— A Life of William Shakespeare - with portraits and facsimiles • Sidney Lee

... on disaster mitigation issues from the Office of Emergency Services, on the commission agenda as required. For the purposes of this subdivision, the term disaster refers to all natural hazards which could have impact on ...
— An Assessment of the Consequences and Preparations for a Catastrophic California Earthquake: Findings and Actions Taken • Various

... nationality, the three kingdoms of Great Britain all welded into one. In the beginning of the fifteenth century the Scots fought on the French side, against their intimate enemy of England, and if there had been any unity in Ireland, the Irish would have done the same. The advantages and disadvantages of subdivision were in full play. The Scots fought furiously against the English—and when the latter won, as was usually the case, the Scots contingent, whatever bounty might be shown to the French, was always exterminated. On the ...
— Jeanne d'Arc - Her Life And Death • Mrs.(Margaret) Oliphant

... al-Fihrist, written in the year 987 A.D., by Ibn Ab[i] Ya'q[u]b al-Nad[i]m. It is of fundamental importance for the history of Arabic culture. Of the ten chief divisions of the work, the seventh demands attention in this discussion for the reason that its second subdivision treats of ...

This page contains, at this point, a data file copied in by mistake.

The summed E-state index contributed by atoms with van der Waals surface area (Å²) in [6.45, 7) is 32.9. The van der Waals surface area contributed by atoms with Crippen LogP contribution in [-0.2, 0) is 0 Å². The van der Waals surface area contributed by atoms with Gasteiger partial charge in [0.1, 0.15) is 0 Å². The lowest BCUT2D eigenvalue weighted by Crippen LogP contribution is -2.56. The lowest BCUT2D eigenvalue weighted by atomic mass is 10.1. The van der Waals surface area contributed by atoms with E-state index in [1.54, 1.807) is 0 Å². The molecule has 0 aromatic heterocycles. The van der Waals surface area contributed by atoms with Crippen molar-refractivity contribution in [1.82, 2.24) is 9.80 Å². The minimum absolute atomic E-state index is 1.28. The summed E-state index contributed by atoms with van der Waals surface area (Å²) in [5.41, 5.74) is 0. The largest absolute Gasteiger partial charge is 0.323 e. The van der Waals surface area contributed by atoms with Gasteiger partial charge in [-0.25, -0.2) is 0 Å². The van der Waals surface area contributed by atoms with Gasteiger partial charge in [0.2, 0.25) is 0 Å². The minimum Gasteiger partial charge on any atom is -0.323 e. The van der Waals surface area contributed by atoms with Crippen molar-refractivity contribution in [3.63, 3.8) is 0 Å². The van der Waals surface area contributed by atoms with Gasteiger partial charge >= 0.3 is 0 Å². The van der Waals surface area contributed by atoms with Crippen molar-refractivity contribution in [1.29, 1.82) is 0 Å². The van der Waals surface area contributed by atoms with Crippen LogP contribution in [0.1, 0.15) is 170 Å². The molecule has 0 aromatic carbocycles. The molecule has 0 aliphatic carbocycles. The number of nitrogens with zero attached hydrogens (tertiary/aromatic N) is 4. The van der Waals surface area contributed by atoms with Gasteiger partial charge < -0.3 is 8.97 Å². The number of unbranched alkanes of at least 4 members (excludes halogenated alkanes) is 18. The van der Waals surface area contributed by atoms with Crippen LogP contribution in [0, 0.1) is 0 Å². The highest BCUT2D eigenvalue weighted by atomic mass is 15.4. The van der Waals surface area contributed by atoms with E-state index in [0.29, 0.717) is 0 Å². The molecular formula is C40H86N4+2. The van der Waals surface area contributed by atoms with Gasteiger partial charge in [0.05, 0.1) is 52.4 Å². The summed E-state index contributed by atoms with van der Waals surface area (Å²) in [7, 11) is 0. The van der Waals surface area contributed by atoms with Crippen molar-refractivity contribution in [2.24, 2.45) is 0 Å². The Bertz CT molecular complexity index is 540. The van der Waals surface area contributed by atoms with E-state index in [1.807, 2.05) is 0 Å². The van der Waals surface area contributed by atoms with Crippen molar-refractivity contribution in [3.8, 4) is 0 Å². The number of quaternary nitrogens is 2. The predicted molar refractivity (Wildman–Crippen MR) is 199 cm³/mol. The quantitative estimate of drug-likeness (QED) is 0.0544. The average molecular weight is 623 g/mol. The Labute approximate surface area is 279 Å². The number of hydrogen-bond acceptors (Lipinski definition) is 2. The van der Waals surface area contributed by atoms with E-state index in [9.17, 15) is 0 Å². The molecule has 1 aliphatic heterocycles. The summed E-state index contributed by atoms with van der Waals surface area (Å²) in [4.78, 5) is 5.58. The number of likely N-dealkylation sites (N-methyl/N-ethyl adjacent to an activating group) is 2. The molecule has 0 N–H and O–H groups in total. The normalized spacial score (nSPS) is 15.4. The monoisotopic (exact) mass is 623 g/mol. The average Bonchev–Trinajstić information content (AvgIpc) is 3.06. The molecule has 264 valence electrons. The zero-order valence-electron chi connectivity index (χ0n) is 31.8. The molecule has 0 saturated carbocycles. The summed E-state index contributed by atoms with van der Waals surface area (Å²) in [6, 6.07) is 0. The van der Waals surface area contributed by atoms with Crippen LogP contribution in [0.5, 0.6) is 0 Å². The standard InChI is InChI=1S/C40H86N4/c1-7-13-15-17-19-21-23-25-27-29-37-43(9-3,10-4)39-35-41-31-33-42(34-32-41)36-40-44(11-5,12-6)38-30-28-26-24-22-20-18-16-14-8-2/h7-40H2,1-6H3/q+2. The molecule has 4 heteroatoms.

— The Hindu-Arabic Numerals • David Eugene Smith

... the concept of "redness" and "oneness," and we thus call the book a substance (dravya); dravya is thus defined as that which has the characteristic of a dravya (dravyatva). So also gu@na and karma. In the subdivision of different kinds of dravya also the same principle of classification is followed. In contrasting it with Sa@mkhya or Buddhism we see that for each ...
— A History of Indian Philosophy, Vol. 1 • Surendranath Dasgupta

... appointment more independence and freedom from such influences might be expected. Such a one was afforded by the executive department constituted by the Constitution. A person elected to that high office, having his constituents in every section, State, and subdivision of the Union, must consider himself bound by the most solemn sanctions to guard, protect, and defend the rights of all and of every portion, great or small, from the injustice and oppression of the rest. I consider the veto power, therefore, given by the Constitution ...
— United States Presidents' Inaugural Speeches - From Washington to George W. Bush • Various

... interest in western Kansas was two per cent a month. It is easy to see that very soon such a state of affairs as this must collapse. The industry of selling town lots far out in the cornfields, and of buying unimproved subdivision property with borrowed money at usurious rates of interest, was one riding for its ...
— The Passing of the Frontier - A Chronicle of the Old West, Volume 26 in The Chronicles - Of America Series • Emerson Hough

... clear that the actual drafting of the treaty clauses would have to be undertaken by special commissions. The work could never be completed except by a subdivision of labor and the assignment of particular problems to especially competent groups. As the Council of Ten faced the situation, they decided that the number of the commissions must be increased. By the beginning of February ...
— Woodrow Wilson and the World War - A Chronicle of Our Own Times. • Charles Seymour